Digital Reportedly in Talks to Turn Alpha Over to Intel

Digital Equipment Corp. is discussing handing over its Alpha RISC microprocessor technology to Intel Corp. for more than US$1.5 billion, thus ending a patent battle, according to a report published today. Digital sued Intel in May for infringing on 10 Alpha-related patents to build Intel's Pentium line of chips.

Digital Equipment Corp. is discussing handing over its Alpha RISC microprocessor technology to Intel Corp. for more than US$1.5 billion, thus ending a patent battle, according to a report published today.

Digital sued Intel in May for infringing on 10 Alpha-related patents to build Intel's Pentium line of chips. Several weeks later Intel filed its own suit against Digital over alleged misuse of technical information Digital had obtained through a nondisclosure agreement with Intel.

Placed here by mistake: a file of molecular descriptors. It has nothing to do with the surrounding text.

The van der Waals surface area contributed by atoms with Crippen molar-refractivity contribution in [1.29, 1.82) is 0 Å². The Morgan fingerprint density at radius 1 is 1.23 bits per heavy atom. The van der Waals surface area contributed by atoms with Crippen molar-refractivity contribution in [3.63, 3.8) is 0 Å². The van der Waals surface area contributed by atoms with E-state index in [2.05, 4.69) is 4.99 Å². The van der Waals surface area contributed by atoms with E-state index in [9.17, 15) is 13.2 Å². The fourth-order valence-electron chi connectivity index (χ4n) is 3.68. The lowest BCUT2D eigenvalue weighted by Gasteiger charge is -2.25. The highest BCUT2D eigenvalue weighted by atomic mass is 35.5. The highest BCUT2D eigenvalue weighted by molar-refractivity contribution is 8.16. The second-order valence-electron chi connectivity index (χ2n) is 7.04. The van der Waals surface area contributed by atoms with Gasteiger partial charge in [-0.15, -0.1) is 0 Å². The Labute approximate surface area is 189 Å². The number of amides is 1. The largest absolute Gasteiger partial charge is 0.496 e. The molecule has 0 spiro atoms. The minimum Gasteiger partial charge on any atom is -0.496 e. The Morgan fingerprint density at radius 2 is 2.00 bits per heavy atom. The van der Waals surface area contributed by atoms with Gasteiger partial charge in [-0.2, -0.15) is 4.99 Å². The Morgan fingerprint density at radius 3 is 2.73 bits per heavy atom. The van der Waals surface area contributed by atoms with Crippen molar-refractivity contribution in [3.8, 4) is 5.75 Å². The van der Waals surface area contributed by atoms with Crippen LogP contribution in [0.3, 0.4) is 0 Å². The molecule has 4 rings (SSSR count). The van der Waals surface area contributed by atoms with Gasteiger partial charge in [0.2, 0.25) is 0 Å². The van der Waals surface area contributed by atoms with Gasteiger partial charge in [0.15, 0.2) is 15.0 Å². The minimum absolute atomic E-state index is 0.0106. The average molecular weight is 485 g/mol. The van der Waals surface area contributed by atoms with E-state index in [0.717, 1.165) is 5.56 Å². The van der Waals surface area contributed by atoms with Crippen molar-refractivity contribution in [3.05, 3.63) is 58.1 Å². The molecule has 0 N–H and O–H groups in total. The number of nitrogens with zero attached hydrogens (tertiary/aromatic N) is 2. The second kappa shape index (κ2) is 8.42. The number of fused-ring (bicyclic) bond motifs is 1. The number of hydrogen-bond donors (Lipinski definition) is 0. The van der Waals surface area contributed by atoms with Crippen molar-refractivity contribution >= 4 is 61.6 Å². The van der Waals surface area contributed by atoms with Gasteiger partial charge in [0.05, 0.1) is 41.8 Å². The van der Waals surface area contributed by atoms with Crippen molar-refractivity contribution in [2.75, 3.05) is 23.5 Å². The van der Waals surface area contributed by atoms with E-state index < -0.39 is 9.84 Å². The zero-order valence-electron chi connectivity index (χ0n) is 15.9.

Jettisoning Alpha could ease the substantial financial investment Digital must maintain in the technology, though it has long been championed by Digital Chief Executive Officer Robert Palmer, according to a report in The Wall Street Journal. On Digital's part, acquiring Alpha would relieve Intel from what would likely be a protracted lawsuit whose outcome is by no means certain, the Journal said.

U.S. Federal Trade Commission (FTC) approval would be needed before Intel could acquire Alpha, which could be hard to win given Intel's weighty presence in the chip market, the Journal said. On the other hand, Digital could attempt to sway the FTC by showing that Alpha's market share is quite small, the Journal said.

Digital, in Maynard, Massachusetts, can be reached at +1-508-493-5111 and on the World Wide Web at http://www.digital.com/. Intel, in Santa Clara, California, can be reached at +1-408-987-8080 and on the World Wide Web at http://www.intel.com/.

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